despite the destructions caused by these, the birds were as numerous as ever. What was asked was power to levy a small tax, so that everyone interested might be made to contribute to a fund for their common protection. He freely admitted that under certain restrictions these birds were useful, and a reference to the provisions of the Bill would show that precautions were taken to prevent extermination of the birds. The motion (which was supported by the Hon. Mr Rolleston, and Messrs Shrimski, Dodson, O’Callaghan, McKeneie, Stevens, and Hursthouse) was carried. THE EIGHT HOtTB SVSTEM. The House went into Committee on the Eight Hours Bill, which was further considered and reported with amendments, which simply made it affirmatory of the eight hours system. OFFENCES AGAINST THE PERSON. Mr Weston moved the second reading of the Offences Against the Persons Act Amendment Bill. Alluding to the birching of larrikins, he argued that birching was in use in public schools, and the lads to whom it was administered were not found to be demoralised. The measure was supported by the Hon. Mr Rolleston, Messrs Green, Fulton, Peacock, and Colonel Trimble ; and opposed ■ by Sir George Grey, and Messrs Hutchison, Hursthouse, Moss, Turnbull, Levcstam, Pish, and Holmes. On a division, the second reading was carried by 47 to 22. AFFIRMATION IN LIEU OF OATHS. On the motion for the committal of the Affirmation in Lieu of Oaths Extension Amendment Bill, The Hon. Mr Dick suggested that it should bo delayed, as a Bill of of a similar import had advanced several stages in the other Chamber. When it came down the Government would bo prepared to hand it over to the care of Sir George Grey, who was the mover of the Bill before the House. The motion for going into committee was put and carried on the voices. In comraitte the Bill was amended and reported. The House rose at 1 a. m.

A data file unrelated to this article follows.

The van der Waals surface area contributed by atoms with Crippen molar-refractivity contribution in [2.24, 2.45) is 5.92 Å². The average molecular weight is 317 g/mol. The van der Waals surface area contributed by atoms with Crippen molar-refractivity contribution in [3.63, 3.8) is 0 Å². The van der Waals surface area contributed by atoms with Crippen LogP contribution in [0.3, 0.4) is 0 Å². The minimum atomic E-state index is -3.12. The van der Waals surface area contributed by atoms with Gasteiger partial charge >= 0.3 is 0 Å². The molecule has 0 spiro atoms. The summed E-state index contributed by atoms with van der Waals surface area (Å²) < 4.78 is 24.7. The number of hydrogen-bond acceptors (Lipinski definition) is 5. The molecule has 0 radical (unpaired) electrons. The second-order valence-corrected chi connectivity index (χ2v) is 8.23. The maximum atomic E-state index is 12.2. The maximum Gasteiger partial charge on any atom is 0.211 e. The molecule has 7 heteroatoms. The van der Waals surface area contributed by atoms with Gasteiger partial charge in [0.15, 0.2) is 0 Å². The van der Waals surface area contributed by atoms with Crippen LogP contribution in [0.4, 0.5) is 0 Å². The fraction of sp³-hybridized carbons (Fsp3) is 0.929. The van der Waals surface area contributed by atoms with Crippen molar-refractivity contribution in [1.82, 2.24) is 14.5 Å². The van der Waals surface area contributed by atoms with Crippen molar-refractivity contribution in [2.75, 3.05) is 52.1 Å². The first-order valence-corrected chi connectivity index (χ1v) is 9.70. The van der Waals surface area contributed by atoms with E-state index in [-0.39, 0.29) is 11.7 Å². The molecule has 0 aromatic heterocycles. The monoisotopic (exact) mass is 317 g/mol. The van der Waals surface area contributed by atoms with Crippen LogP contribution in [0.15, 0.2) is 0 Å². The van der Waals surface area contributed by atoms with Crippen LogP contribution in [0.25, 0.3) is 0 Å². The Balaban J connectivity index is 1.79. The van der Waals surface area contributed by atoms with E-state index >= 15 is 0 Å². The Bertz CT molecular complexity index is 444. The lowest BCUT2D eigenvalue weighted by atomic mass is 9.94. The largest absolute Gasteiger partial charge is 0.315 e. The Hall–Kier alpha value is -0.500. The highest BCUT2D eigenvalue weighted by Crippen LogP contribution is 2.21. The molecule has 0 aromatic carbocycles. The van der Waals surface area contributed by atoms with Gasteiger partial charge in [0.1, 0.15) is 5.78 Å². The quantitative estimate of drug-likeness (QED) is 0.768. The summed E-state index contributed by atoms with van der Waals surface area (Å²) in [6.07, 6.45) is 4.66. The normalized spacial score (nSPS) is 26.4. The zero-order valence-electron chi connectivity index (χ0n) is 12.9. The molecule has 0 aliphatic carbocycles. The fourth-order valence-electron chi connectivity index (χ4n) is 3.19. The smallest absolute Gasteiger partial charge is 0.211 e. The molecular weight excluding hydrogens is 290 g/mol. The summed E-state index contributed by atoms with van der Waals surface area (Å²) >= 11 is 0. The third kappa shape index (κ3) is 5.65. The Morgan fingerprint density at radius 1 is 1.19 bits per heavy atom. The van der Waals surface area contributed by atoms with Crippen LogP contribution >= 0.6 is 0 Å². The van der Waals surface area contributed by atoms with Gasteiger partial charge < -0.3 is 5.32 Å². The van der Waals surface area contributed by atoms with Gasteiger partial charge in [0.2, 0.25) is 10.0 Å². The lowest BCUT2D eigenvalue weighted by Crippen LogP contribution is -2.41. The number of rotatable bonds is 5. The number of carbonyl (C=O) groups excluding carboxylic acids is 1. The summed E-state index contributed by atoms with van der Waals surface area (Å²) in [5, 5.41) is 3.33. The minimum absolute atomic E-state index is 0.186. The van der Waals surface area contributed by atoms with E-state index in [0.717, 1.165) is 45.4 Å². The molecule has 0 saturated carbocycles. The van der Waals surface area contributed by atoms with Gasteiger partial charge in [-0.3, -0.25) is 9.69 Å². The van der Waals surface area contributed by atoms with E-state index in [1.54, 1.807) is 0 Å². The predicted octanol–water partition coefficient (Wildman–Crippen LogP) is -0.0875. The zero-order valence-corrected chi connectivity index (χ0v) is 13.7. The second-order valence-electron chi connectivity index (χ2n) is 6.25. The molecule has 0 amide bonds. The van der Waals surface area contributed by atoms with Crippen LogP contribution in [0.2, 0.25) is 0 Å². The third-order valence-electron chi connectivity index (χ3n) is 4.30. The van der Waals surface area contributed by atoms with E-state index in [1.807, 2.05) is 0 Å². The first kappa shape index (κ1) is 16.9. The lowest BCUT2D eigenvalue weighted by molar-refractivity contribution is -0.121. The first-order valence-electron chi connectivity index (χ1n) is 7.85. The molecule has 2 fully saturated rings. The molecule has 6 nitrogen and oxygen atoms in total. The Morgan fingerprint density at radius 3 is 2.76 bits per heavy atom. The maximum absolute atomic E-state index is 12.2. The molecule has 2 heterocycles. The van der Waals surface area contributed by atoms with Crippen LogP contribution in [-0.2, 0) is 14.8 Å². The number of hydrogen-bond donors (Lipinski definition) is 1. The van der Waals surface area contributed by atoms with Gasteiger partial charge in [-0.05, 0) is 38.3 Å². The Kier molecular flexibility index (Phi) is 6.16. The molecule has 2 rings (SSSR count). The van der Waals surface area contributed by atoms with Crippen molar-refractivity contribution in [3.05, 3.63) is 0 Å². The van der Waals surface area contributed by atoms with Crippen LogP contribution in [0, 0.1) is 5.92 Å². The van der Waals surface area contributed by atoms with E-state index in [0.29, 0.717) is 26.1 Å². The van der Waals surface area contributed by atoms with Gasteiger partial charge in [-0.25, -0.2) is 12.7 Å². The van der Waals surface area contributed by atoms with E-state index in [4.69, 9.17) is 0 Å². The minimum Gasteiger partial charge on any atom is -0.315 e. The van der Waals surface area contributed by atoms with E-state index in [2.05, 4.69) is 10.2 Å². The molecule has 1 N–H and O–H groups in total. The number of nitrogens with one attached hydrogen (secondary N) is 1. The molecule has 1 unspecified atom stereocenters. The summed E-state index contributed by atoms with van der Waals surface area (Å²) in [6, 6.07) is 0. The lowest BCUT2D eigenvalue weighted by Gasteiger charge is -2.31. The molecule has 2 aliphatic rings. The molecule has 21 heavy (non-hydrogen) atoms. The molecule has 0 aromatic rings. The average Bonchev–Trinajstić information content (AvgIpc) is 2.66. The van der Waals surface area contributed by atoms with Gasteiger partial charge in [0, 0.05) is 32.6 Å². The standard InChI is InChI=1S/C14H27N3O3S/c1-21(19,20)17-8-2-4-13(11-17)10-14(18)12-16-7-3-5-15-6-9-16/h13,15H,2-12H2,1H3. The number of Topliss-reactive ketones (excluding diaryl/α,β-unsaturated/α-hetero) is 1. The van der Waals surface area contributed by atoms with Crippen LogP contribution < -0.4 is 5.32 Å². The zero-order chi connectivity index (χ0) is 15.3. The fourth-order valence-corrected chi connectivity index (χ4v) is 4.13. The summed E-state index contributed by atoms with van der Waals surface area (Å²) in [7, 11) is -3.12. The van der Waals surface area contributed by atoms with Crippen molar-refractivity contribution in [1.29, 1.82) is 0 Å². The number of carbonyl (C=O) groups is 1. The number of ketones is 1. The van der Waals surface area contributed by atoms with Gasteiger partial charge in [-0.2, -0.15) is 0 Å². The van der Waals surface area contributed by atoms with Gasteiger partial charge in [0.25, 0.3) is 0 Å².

This article text was automatically generated and may include errors. View the full page to see article in its original form.
Permanent link to this item

Bibliographic details

PARLIAMENTARY., Ashburton Guardian, Volume III, Issue 670, 23 June 1882

Word Count

PARLIAMENTARY. Ashburton Guardian, Volume III, Issue 670, 23 June 1882

  1. New formats

    Papers Past now contains more than just newspapers. Use these links to navigate to other kinds of materials.

  2. Hierarchy

    These links will always show you how deep you are in the collection. Click them to get a broader view of the items you're currently viewing.

  3. Search

    Enter names, places, or other keywords that you're curious about here. We'll look for them in the fulltext of millions of articles.

  4. Search

    Browsed to an interesting page? Click here to search within the item you're currently viewing, or start a new search.

  5. Search facets

    Use these buttons to limit your searches to particular dates, titles, and more.

  6. View selection

    Switch between images of the original document and text transcriptions and outlines you can cut and paste.

  7. Tools

    Print, save, zoom in and more.

  8. Explore

    If you'd rather just browse through documents, click here to find titles and issues from particular dates and geographic regions.

  9. Need more help?

    The "Help" link will show you different tips for each page on the site, so click here often as you explore the site.